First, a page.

How is your exercise routine? Are you a regular, up and out every morning pounding the streets or hitting the gym? Or maybe your workout routine could benefit from a little more oomph?! Whichever workout routine you subscribe to, I’ve no doubt that you are gradually seeing the results of your efforts. If it’s the former, then you’re seeing your body become leaner, more toned and stronger with the added benefit that your stamina is improving along with your flexibility and probably also your eating habits. I’m guessing you’re also feeling more energised and experiencing a more optimistic view of the world.
And how about the latter? Is your body becoming a little podgier in those difficult to control areas? Your stamina may be less than desirable and running for the proverbial bus leaves you huffing and puffing like a steam train! Your energy levels have decreased and so you find yourself reaching for high calorie energy boosting foods and so the cycle of podginess continues. It doesn’t paint a great picture, does it?!
For most of us, we probably exist somewhere between these two ‘extremes’. In order to maintain a semblance of a balanced life, we don’t plan to spend hours at the gym or running regular marathons. However, without a structured health and fitness plan, we have a tendency to start and stop our fitness goals, so our progress becomes bumpy and uninspiring.
Physical exercise is a great analogy for how we live our lives, because exercise, or the lack of it, becomes visible over time, in the first instance to ourselves (if we’re prepared to acknowledge it) and then externally to everyone else.
The description of an exercise routine provides a great analogy for our lives, and particularly our philosophy on life and the actions we take on our personal development, taken in the widest sense of the words.
Our philosophy on life will cause many things to happen to us, whether that turns out to be good or bad. Thus if we choose not to exercise our body or our brain, then the relative parts will become flabby and less effective than they could otherwise be.
The problem is that as a species we would like an easy life! We would love to stay in our comfort zones, but at the same time we would like our bodies and brains to be toned. Although, to be honest, what would be the point of this? If we have no intention of stretching ourselves beyond our current existence, then what would be the point of taking ourselves outside our comfort zones to a different kind of existence?
In answer to this, I’m going to suggest that although you may be, for the most part, happy with your current level of development, existence, success (you may use your own pertinent word here), there is at least one thing (but probably more) that causes you to feel dissatisfied. And this is the reason you need to move out of your comfort zone. This could relate to any (or many) areas of your life eg, financial, relationships, health, fitness, organisation, intellect, fun time, relaxation etc. The list isn’t exhaustive as I’m sure you could add many more areas which might warrant closer examination.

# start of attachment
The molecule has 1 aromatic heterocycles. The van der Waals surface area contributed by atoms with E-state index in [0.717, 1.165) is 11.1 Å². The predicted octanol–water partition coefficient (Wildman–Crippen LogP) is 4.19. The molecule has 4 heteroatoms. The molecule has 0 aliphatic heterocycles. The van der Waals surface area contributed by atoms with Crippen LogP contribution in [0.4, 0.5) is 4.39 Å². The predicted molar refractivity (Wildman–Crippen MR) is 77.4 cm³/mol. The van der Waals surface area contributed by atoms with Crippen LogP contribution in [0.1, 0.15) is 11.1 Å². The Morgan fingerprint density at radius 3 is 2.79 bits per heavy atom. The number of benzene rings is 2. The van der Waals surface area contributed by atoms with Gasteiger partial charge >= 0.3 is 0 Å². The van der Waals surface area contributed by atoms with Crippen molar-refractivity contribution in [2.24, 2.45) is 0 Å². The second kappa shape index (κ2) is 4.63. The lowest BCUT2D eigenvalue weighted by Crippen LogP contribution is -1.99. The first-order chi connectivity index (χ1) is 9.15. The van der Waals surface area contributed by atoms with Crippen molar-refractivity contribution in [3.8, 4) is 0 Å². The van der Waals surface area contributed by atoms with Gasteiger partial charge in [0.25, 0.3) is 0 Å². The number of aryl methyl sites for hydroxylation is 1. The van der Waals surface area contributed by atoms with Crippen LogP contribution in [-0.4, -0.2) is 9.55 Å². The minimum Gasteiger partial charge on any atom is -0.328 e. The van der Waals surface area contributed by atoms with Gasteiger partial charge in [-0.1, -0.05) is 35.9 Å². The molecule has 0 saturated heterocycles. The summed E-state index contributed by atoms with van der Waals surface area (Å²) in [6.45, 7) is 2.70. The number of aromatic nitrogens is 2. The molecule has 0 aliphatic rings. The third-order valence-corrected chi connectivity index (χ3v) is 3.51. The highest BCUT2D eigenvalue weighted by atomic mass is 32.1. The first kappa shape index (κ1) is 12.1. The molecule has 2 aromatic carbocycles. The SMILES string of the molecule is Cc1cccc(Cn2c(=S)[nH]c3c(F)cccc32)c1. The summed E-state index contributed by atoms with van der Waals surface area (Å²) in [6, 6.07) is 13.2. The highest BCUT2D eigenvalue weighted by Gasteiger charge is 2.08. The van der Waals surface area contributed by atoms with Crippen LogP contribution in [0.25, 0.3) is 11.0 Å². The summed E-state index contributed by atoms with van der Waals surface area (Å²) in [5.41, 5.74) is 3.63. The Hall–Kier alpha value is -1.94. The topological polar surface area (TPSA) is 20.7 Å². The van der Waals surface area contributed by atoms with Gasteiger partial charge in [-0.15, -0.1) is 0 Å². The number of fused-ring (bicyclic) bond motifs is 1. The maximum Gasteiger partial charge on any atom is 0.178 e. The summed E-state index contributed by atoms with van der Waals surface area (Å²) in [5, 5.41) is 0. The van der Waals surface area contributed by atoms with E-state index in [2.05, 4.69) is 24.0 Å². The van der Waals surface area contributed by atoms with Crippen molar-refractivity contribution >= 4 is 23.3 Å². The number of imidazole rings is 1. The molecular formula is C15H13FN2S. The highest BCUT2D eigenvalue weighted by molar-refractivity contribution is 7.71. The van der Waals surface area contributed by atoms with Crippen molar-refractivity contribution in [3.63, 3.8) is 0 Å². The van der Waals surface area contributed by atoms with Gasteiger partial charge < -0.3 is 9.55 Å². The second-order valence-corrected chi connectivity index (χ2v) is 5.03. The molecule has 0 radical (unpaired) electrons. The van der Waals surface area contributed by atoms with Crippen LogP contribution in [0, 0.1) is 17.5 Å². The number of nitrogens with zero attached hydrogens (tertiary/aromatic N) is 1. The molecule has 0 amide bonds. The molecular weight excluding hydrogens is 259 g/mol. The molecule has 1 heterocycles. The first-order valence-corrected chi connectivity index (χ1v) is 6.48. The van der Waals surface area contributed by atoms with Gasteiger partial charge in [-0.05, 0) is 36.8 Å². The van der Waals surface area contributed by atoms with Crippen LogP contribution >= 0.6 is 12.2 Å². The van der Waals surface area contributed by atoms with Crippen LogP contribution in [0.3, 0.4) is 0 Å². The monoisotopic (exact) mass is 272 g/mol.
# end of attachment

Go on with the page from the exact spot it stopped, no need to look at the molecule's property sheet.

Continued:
Let’s consider a specific area which affects all of us: our personal finances.
In a culture of instant gratification, finances can really take a battering! At first, nothing is visible internally or externally. It’s acceptable to live from pay day to pay day, spending all or nearly all of what we earn to fund a lifestyle that we believe we deserve (we work hard!). In time this may be further extended to paying for items on credit cards or loans, which, gives us the lifestyle we desire, but at a cost to our future selves.
Contrast this with those who prefer to live well within their means, saving modest sums regularly so that when it’s time for a big purchase they will be able to pay upfront. Their lifestyle may not be as extravagant as their neighbours, but, it’s not noticeably less desirable either.
Now, advance 10 years.
Whilst each of these imaginary couples appear to live similar lives, with the addition of time, the differences become very apparent. Couple one are limited in their choices – for holidays, cars and furnishings, but more importantly, in their choices for career and lifestyle. Without the continuous receiving of a regular and sufficient salary, their world would crumble. Their debt levels have risen to the extent that each month is a struggle to make the repayments and additional purchases are now a thing of the past. Life has become stressful with limited choices.
Couple two however, have a lifestyle which they can comfortably sustain. Their savings are now sufficient that, if they wanted, they could reduce their hours or change jobs to a less demanding role, freeing up time for more leisurely activities. Their needs, which are moderate, are easily met by the amount of income they generate through salaries and passive means.
In some ways, this is the story of the tortoise and the hare, where slow and steady wins the race every time. Superficially this may be true, but we need to be a bit more aggressive in our approach than the steady tortoise whilst curbing our keenness to win the game at any cost like the hare.
Instead it’s important to strike a balance and make steady and improving progress over time. After all, as we all know, if we just keep doing the same things over and over, even if they are good things, we will inevitably be standing still. Our bodies, finances, relationships etc need constant tending in order to get the best from them.
So, what can you stretch a little today that will make a small improvement? Make this action a priority and then follow up with more and improving actions on a daily basis. In the end it’s the small but consistent improvements which will count, which is far easier than trying to catch up when it’s too big and too late!
What do you think? Is this a good way to make progress or do you prefer short, sharp blasts of activity? Leave a comment and let us know!